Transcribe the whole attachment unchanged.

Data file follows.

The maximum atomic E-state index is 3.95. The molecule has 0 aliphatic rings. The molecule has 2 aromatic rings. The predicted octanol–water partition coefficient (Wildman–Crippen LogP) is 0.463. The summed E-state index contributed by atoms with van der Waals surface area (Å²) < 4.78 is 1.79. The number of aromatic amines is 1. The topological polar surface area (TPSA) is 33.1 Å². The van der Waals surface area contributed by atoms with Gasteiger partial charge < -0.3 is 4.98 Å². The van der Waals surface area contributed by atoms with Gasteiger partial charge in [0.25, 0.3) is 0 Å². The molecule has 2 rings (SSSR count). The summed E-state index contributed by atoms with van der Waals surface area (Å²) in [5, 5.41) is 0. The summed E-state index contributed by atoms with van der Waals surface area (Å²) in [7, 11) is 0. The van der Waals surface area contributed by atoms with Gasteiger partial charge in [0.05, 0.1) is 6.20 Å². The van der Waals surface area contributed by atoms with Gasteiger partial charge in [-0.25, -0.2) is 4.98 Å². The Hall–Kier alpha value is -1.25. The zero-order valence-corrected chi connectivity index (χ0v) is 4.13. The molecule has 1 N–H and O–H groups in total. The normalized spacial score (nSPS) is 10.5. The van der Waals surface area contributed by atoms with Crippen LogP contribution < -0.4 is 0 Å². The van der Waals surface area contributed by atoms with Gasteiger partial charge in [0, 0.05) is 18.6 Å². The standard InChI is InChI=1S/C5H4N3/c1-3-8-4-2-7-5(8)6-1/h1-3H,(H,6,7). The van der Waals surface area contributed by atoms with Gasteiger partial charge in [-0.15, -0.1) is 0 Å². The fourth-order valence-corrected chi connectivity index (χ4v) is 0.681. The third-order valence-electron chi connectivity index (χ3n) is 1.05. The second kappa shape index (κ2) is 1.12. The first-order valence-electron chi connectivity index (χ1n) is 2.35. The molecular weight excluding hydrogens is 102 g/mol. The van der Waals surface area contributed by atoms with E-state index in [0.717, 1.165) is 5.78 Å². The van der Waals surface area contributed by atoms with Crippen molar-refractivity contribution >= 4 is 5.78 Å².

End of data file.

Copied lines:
The maximum atomic E-state index is 3.95. The molecule has 0 aliphatic rings. The molecule has 2 aromatic rings. The predicted octanol–water partition coefficient (Wildman–Crippen LogP) is 0.463. The summed E-state index contributed by atoms with van der Waals surface area (Å²) < 4.78 is 1.79. The number of aromatic amines is 1. The topological polar surface area (TPSA) is 33.1 Å². The van der Waals surface area contributed by atoms with Gasteiger partial charge < -0.3 is 4.98 Å². The van der Waals surface area contributed by atoms with Gasteiger partial charge in [0.25, 0.3) is 0 Å². The molecule has 2 rings (SSSR count). The summed E-state index contributed by atoms with van der Waals surface area (Å²) in [5, 5.41) is 0. The summed E-state index contributed by atoms with van der Waals surface area (Å²) in [7, 11) is 0. The van der Waals surface area contributed by atoms with Gasteiger partial charge in [0.05, 0.1) is 6.20 Å². The van der Waals surface area contributed by atoms with Gasteiger partial charge in [-0.25, -0.2) is 4.98 Å². The Hall–Kier alpha value is -1.25. The zero-order valence-corrected chi connectivity index (χ0v) is 4.13. The molecule has 1 N–H and O–H groups in total. The normalized spacial score (nSPS) is 10.5. The van der Waals surface area contributed by atoms with Crippen LogP contribution < -0.4 is 0 Å². The van der Waals surface area contributed by atoms with Gasteiger partial charge in [0, 0.05) is 18.6 Å². The standard InChI is InChI=1S/C5H4N3/c1-3-8-4-2-7-5(8)6-1/h1-3H,(H,6,7). The van der Waals surface area contributed by atoms with Gasteiger partial charge in [-0.15, -0.1) is 0 Å². The fourth-order valence-corrected chi connectivity index (χ4v) is 0.681. The third-order valence-electron chi connectivity index (χ3n) is 1.05. The second kappa shape index (κ2) is 1.12. The first-order valence-electron chi connectivity index (χ1n) is 2.35. The molecular weight excluding hydrogens is 102 g/mol. The van der Waals surface area contributed by atoms with E-state index in [0.717, 1.165) is 5.78 Å². The van der Waals surface area contributed by atoms with Crippen molar-refractivity contribution >= 4 is 5.78 Å².